Ministry Happens in Community
“And he called the twelve and began to send them out two by two, and gave them authority over the unclean spirits.” -Mark 6:7
Leading up to this passage, Jesus has gone around teaching among the villages. In verse seven, we see that Jesus has gathered his disciples into one place. Of the many people following him, Jesus selects the original twelve, which he appointed as apostles in Mark chapter three. He called the twelve and sent them out “two by two.” This is significant. Jesus is teaching us something about the work of ministry. Jesus could have sent them out one by one and reached 12 different areas with the good news of the kingdom; he could have sent them out one by one and healed twice as many people. But Jesus, in His matchless wisdom, chose to send them out in pairs for several reasons.
First, Jesus sent them out in pairs because it meets the legal standard for reliable testimony. In Deuteronomy 17, a precedent is set that a legal charge must be established on the evidence of two or more witnesses. This has to do with legal conviction, but this also plays in many other charges in the Bible. Evidence is needed to affirm the integrity of any claim, and one man’s word is often never enough. Ask yourself, if you hear an outrageous claim from one person, how likely are you to receive it as truth? But if you have two eyewitnesses to prove the claim, would it be more acceptable to receive the claim?
Second, “two is better than one.” Have you ever heard that phrase? It comes from the Bible. It comes from the wisdom of Solomon. In Ecclesiastes, he wrote, “Two are better than one because they have a good reward for their toil. For if they fall, one will lift up his fellow. But woe to him who is alone. When he falls and has not another to lift him up (Ecc 4:9-10).” This reminds us that ministry is to be accomplished in community. The truth is we need each other. We need each other in the Christian life because we do fall. We all stumble over rocks and trenches that we do not see. Sometimes in the Christian life, we walk in the dark, and we need companionship to hold our hands and pull us along. Other times in the Christian life, we don’t need someone to help us up, as much as we need someone to pick us up and carry us along.
I am reminded of the last chapter of Pilgrim’s Progress. Christian and Hopeful face the river of death. On the other side, they can see the Celestial City. As they start to cross the river of death together, Christian begins to sink and cries out, “I am sinking in deep waters! The billows are rolling over my head; all his waves are washing over me!” Hopeful replied, “Take courage, my brother, I feel the bottom, and it is firm!” Christian then cried out, “Ah! My friend, the sorrows of death have encompassed me! I shall not see the land which flows with milk and honey!” with that, great darkness and horror fell upon Christian so that he could not see ahead of him. He also lost his senses so that he could neither remember nor talk coherently of any of those sweet refreshments which had been met with along the way of his pilgrimage. But all the words that he spoke still tended to manifest his horror and heart fierce, that he would die in the river and never obtain the entrance at the gate. Hopeful, therefore, labored hard to keep his brother’s head above water. Yes, sometimes Christian almost drowned, but then in a short time, he would surface again half dead. Hopeful would also encourage him to say, “Brother, I see the gate and men standing at the ready to receive us.” Then they both took courage. Christian, therefore, felt firm ground to stand upon and found that the rest of the river was shallow. Thus, they both crossed the river.” This is a powerful story to illustrate the necessity of Christian fellowship for lasting on mission.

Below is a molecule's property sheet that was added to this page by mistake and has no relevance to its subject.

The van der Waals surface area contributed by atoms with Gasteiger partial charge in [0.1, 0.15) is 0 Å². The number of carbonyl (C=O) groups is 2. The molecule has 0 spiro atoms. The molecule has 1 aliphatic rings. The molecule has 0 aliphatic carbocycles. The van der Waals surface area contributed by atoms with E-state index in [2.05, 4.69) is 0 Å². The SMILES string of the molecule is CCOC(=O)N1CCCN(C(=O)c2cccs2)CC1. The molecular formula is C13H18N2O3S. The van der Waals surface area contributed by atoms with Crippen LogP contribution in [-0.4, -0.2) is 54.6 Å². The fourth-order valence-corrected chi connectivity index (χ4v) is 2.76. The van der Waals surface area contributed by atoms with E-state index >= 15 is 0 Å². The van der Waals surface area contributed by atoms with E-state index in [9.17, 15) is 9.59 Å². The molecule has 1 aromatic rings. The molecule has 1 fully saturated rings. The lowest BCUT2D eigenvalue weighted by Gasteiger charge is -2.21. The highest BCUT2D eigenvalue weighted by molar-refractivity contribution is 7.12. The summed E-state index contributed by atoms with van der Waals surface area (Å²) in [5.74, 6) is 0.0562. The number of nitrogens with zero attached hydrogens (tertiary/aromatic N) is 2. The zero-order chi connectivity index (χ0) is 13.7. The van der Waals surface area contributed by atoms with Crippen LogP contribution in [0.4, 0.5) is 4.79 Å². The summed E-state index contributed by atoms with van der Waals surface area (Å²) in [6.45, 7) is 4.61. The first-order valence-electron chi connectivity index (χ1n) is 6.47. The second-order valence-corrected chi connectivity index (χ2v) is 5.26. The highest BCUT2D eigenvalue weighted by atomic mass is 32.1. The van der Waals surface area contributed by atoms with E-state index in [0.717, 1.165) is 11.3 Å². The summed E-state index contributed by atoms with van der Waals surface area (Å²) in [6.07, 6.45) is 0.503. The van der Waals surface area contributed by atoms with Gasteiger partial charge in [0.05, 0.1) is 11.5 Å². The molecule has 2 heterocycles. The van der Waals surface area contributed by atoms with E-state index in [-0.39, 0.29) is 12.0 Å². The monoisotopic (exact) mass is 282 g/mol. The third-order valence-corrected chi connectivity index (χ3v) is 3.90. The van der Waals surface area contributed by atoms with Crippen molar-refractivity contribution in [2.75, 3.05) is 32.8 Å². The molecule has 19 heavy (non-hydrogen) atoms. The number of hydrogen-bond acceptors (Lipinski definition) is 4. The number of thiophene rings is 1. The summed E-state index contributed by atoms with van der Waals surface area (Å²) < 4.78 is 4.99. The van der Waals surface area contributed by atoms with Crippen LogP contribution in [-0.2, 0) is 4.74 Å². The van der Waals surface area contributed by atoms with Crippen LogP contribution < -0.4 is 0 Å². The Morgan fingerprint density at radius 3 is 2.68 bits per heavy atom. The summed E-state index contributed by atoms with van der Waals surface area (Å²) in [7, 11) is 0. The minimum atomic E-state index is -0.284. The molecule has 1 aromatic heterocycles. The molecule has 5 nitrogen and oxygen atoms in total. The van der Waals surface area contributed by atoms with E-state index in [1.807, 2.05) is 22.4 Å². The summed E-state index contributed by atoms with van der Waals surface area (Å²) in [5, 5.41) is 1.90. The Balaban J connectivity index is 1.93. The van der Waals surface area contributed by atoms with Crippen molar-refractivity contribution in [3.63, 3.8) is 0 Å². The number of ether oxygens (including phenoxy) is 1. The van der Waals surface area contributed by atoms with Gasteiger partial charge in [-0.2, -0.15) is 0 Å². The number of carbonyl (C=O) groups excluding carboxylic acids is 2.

Jesus Gives Authority to Those Who Are on a Mission
Jesus gives authority to those whom he sends. This is a reminder that no institution in the world has the right to declare who is fit and unfit for the ministry of the gospel, except Jesus Christ alone. He alone is the one who gives authority to those who are his witnesses. No seminary, no church, no government has the right to determine someone’s fitness for ministry. It is Jesus Christ who grants authority to those who know him. The only qualification that the disciples have to go on mission is their relationship with Jesus. Their relationship with Jesus alone is the standard of who is worthy and not worthy. If you know Jesus and have the Holy Spirit indwelling you, you are qualified for the work of ministry.
Seminary and training programs are great for honing skills and teaching us how to rightly divide God’s word. They should not be neglected or looked down upon. We would be remiss to neglect our opportunities in America to receive formal theological training. Formal theology and training help us lead the church. However, no one will stand and answer to seminaries on the last day. But all will answer to Jesus Christ alone, for the authority we have been given in ministry. He who is faithful in little will be faithful in muc. Him who has ears to hear, let him hear.